eArts Festival Shanghai
NeORIZON is a urban interactive art installation produced for Horizon Outdoor exhibit during eArts Festival Shanghai, October 18-22 2008 curated by Yan Xiaodong.
The city skyline defines the “profile” of the City. It is the visible part of its identity. At the same time, the skyline alters and replaces the horizon line, the limits of the visible world. The city is hiding the horizon by creating a new one. So “human” like!
The city is a place built by the people for the people, at the same time it expands and neutralises their individualities.
The process of converting everyone’s energy into a city is not a well-known one. Should people be seen as bricks of this edification? NeORIZON makes this process visible in a symbolic form.
The city seems to be invaded by the “IDWorms”.
The IDWorms, are crawling on the ground on Century avenue, Pudong, Shanghai. They invite people to have a look inside, then being converted into 2D (QR)Codes which are an apparently neutral way of identifying people and objects. They all look the same if you don’t know how to decipher them.
On the main screen a city landscape (IDscape) is being built out of the black and white pixels of the personified IDCodes.
On the Internet, everyone can get its own 2D code and use it as a personal signature that everybody will recognise by using cell phones as though they were identifying mass consumption products.
In Maurice Benayoun’s work, urban installations are the most visible part of what the artist calls Critical Fusion, introducing fiction into reality to improve its transparency. NeORIZON is one of the works that introduce hints to help and decipher codes of our daily lives into the physical space.
The IDWorms are odd beings that live in the city, showing off their red shape on Century Avenue. Many of them are crawling in the street.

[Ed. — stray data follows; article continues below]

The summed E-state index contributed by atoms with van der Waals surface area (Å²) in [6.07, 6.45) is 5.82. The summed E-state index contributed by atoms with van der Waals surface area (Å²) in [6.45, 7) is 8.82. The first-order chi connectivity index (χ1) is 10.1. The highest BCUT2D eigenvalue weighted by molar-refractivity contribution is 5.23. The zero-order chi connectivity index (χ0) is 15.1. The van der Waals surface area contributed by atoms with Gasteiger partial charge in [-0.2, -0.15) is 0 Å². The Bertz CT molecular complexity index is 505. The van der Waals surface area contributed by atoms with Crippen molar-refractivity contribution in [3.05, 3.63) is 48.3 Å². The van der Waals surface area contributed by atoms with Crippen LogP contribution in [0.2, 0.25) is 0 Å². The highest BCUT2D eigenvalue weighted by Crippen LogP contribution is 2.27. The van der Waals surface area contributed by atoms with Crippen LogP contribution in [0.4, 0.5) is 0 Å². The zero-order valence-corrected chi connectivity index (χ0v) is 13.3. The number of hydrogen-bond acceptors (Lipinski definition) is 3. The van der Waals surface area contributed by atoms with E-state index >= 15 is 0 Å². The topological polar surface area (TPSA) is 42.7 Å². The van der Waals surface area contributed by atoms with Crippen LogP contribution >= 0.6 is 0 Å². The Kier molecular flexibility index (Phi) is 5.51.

Their shape is a geometric volume with a small end – which makes you feel it looks like a mouth, a mouth swallowing visitors identity – and a large end that is made up of a big rear projection screen.
At the small end, at the visitor’s face height, people come to have a look inside. They don’t immediately understand that their face will be converted into a 2Dcode.
At the larger end, a screen displaying giant black and white pixels. Sometime a face (the one coming in front of the small end) shows up that is quickly converted into the surface of black and white dots.
These worms seem to have a job to do: convert people into signs to make them definitely recognisable.
There is no entity, objects, animal or people that will escape from tagging.
What if we are recognised by an QR Code like any object of consumption?
Analysing our image, the IDWorms convert us in Codes that we will be able, after downloading the software on the Internet, to read as the best way to know about the people we meet.
On one side of the place on Century Avenue, Pudong, Shanghai, where the IDWorms crawl, a giant screen, visible from the same angle displays a kind of city landscape that perpetually grows.
At the bottom of the screen, the ground moves away like a long surface of fabric mapped with thousands of ID Codes (2D codes built out of the visitors’ face) representing people captured by the IDWorms. The visitors IDcodes have been converted into the very texture of the city. The one the city will be made of. As the IDcodes are moving away from us like a continuously growing roll of fabric, some of them are extruded from the ground, becoming cubes and volumes, converting the ground surface into a growing number of buildings. People are converted into a city that will never end growing.
Either a sculpture or a processing machine, the IDWorms are doing this very specific filtering that makes an artwork become an enlightening experience talking to the people about people.
The resulting image must give the impression that IDCodes are becoming the skyline of an ever-growing city, hiding the horizon.
Urban art interactive installation